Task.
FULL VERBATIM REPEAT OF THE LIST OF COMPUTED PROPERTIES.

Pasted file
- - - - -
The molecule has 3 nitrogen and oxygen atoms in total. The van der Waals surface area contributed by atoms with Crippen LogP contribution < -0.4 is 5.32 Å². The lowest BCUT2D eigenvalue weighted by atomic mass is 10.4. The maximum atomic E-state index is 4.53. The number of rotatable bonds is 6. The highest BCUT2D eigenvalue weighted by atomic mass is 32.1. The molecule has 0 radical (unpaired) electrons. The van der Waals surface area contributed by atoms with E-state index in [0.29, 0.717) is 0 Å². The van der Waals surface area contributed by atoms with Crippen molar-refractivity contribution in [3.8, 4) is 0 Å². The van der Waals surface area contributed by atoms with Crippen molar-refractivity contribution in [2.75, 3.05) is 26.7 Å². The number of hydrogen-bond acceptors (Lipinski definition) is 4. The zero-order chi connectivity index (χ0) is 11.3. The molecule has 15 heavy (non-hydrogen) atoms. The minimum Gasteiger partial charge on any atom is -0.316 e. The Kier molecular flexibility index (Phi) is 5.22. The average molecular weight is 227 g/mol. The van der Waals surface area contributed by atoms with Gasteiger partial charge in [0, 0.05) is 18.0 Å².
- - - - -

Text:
The molecule has 3 nitrogen and oxygen atoms in total. The van der Waals surface area contributed by atoms with Crippen LogP contribution < -0.4 is 5.32 Å². The lowest BCUT2D eigenvalue weighted by atomic mass is 10.4. The maximum atomic E-state index is 4.53. The number of rotatable bonds is 6. The highest BCUT2D eigenvalue weighted by atomic mass is 32.1. The molecule has 0 radical (unpaired) electrons. The van der Waals surface area contributed by atoms with E-state index in [0.29, 0.717) is 0 Å². The van der Waals surface area contributed by atoms with Crippen molar-refractivity contribution in [3.8, 4) is 0 Å². The van der Waals surface area contributed by atoms with Crippen molar-refractivity contribution in [2.75, 3.05) is 26.7 Å². The number of hydrogen-bond acceptors (Lipinski definition) is 4. The zero-order chi connectivity index (χ0) is 11.3. The molecule has 15 heavy (non-hydrogen) atoms. The minimum Gasteiger partial charge on any atom is -0.316 e. The Kier molecular flexibility index (Phi) is 5.22. The average molecular weight is 227 g/mol. The van der Waals surface area contributed by atoms with Gasteiger partial charge in [0, 0.05) is 18.0 Å².